Urgent Matters

Regulatory clarity needed for 700 MHz narrowband spectrum

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Amid all of the excitement about FirstNet at 700 MHz, federal officials and policymakers should not forget to address regulatory issues regarding the relocation and potential narrowbanding of LMR systems in the band.

With so much attention being paid to the earliest 700 MHz public-safety LTE networks that will become part of the FirstNet system—for instance, the recent launch in Adams County, Colo.—it is sometimes tempting to forget that the overwhelming first-responder use of the spectrum in the band still supports narrowband LMR communications.

However, that is the case, as there is no question that there are several times more narrowband 700 MHz networks deployed than public-safety LTE systems. There also is little question about what needs to happen to these systems on two important regulatory fronts—relocating existing systems and addressing narrowbanding obligations—but it is important that these items get resolved as soon as possible.

From the standpoint of relocation, some of these LMR systems need to be moved from their current spectrum—now allocated for public-safety broadband and licensed to FirstNet—to public-safety narrowband airwaves. Because the 700 MHz narrowband systems are relatively new, the software-centric relocation process should be much simpler than 800 MHz rebanding.

But the job still has to be done. The good news is that FirstNet has hired former NTIA official Lance Johnson as its director of regulatory strategy. While at the NTIA, Johnson worked with officials from the former Public Safety Spectrum Trust (PSST)—the previous licensee of public-safety broadband spectrum—on the matter, so he is familiar with both the need and the scope of the situation.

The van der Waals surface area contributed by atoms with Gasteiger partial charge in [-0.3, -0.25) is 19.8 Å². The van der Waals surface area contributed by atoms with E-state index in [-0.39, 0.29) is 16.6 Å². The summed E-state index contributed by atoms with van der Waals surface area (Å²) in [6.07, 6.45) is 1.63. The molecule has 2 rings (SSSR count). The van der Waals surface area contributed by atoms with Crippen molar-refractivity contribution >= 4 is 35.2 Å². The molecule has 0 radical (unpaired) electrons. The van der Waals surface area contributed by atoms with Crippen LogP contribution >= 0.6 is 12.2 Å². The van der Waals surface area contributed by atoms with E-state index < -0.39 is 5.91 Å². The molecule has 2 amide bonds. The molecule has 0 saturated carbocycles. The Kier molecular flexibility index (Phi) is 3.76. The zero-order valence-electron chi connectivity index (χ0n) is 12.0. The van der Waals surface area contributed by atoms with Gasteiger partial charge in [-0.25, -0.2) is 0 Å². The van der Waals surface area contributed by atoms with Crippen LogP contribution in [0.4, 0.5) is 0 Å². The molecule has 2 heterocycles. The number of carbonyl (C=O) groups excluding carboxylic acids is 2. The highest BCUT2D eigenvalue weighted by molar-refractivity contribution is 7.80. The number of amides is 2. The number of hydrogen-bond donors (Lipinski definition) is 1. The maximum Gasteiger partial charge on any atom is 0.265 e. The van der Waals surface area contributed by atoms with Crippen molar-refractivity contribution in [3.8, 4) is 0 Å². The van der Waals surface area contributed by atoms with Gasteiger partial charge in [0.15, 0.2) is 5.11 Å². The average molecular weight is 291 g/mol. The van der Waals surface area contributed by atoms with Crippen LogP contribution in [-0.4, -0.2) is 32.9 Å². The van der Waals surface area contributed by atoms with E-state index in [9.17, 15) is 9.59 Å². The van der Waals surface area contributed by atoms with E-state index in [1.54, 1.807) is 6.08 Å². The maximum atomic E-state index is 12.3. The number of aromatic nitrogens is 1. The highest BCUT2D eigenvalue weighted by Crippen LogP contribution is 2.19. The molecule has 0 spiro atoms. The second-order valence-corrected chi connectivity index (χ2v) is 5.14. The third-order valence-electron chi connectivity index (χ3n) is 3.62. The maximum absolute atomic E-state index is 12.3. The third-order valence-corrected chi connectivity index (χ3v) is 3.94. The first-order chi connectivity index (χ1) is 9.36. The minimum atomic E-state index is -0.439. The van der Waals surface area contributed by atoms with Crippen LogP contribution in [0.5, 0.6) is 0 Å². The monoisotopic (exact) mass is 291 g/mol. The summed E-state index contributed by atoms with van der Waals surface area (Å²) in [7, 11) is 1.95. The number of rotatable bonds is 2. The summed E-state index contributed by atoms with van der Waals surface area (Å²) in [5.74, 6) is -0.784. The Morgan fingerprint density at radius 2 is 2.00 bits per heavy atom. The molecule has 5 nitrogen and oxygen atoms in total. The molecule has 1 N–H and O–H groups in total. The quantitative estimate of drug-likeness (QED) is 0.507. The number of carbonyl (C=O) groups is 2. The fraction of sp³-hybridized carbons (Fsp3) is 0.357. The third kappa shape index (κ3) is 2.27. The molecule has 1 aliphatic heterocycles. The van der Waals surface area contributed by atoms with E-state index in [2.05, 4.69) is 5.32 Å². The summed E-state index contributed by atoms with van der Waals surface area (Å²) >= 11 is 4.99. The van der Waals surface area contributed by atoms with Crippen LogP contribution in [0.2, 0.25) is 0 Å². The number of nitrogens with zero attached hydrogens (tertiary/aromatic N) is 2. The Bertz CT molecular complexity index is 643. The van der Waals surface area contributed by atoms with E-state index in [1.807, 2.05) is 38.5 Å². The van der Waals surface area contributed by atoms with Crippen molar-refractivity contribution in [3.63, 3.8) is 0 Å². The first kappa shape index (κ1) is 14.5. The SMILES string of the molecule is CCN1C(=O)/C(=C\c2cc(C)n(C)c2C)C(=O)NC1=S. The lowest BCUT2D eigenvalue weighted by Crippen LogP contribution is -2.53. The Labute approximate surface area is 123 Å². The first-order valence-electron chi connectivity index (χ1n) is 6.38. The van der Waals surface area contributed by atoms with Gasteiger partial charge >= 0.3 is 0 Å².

The other regulatory cloud hovering over 700 MHz narrowband systems involves FCC rules that call for these networks to migrate to 6.25 kHz channels in an effort to promote spectral efficiency. According to current FCC rules this narrowbanding effort would be completed for all existing systems by Jan. 1, 2017, and any new systems built after Jan. 1, 2015—a deadline that is just six months away—also must meet the 6.25 kHz channel equivalency.

Although the 700 MHz narrowbanding rules remain in place, the FCC already has granted substantial waivers that extend the narrowbanding compliance period until 2024.

Discuss this Blog Entry 1

David Felix, RWC Exec Director (not verified)
on Jun 24, 2014

Donny: I couldn't agree more; and the membership of the Regional Wireless Cooperative (RWC), which represents 20 cities, towns and fire districts in the Phoenix metropolitan area, are anxiously awaiting a decision by the FCC. The RWC has filed two petitions with the FCC on this topic. Simultaneous with the filings, the RWC is undergoing a TDMA capable, infrastructure/lifecycle replacement project to position itself to make a transition to 700 MHz narrow banding in the event the FCC holds with the current rule. If this occurred, the members of the RWC would be in a very difficult position to make the subscriber unit transition, given the size of the additional costs.

We support an extension or elimination of the 2017 deadline for narrow banding 700 MHz -- and hope to get a similar waiver as the State of Louisiana, if not a positive change to the rule. Thank you for tracking important issues on behalf of public safety radio communications.

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Donny Jackson

Donny Jackson is editor of Urgent Communications magazine. Before joining UC in 2002, he covered telecommunications for four years as a freelance writer and as news editor for Telephony magazine....
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